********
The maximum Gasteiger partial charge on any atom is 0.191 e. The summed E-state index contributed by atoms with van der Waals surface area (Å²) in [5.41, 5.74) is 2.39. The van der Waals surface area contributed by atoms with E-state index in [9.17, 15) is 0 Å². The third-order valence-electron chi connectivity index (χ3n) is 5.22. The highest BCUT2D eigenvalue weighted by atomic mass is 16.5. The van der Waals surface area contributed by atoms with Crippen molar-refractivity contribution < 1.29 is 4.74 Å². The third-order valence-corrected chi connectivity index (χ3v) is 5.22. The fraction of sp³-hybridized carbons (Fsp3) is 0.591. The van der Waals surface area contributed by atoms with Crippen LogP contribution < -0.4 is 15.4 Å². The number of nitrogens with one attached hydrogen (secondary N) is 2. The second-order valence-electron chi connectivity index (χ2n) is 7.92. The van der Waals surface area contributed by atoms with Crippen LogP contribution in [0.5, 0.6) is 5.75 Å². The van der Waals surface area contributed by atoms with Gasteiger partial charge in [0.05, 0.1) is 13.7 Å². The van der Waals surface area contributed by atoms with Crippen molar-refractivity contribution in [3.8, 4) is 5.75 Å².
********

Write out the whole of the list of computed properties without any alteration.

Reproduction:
The maximum Gasteiger partial charge on any atom is 0.191 e. The summed E-state index contributed by atoms with van der Waals surface area (Å²) in [5.41, 5.74) is 2.39. The van der Waals surface area contributed by atoms with E-state index in [9.17, 15) is 0 Å². The third-order valence-electron chi connectivity index (χ3n) is 5.22. The highest BCUT2D eigenvalue weighted by atomic mass is 16.5. The van der Waals surface area contributed by atoms with Crippen molar-refractivity contribution < 1.29 is 4.74 Å². The third-order valence-corrected chi connectivity index (χ3v) is 5.22. The fraction of sp³-hybridized carbons (Fsp3) is 0.591. The van der Waals surface area contributed by atoms with Crippen LogP contribution < -0.4 is 15.4 Å². The number of nitrogens with one attached hydrogen (secondary N) is 2. The second-order valence-electron chi connectivity index (χ2n) is 7.92. The van der Waals surface area contributed by atoms with Crippen LogP contribution in [0.5, 0.6) is 5.75 Å². The van der Waals surface area contributed by atoms with Gasteiger partial charge in [0.05, 0.1) is 13.7 Å². The van der Waals surface area contributed by atoms with Crippen molar-refractivity contribution in [3.8, 4) is 5.75 Å².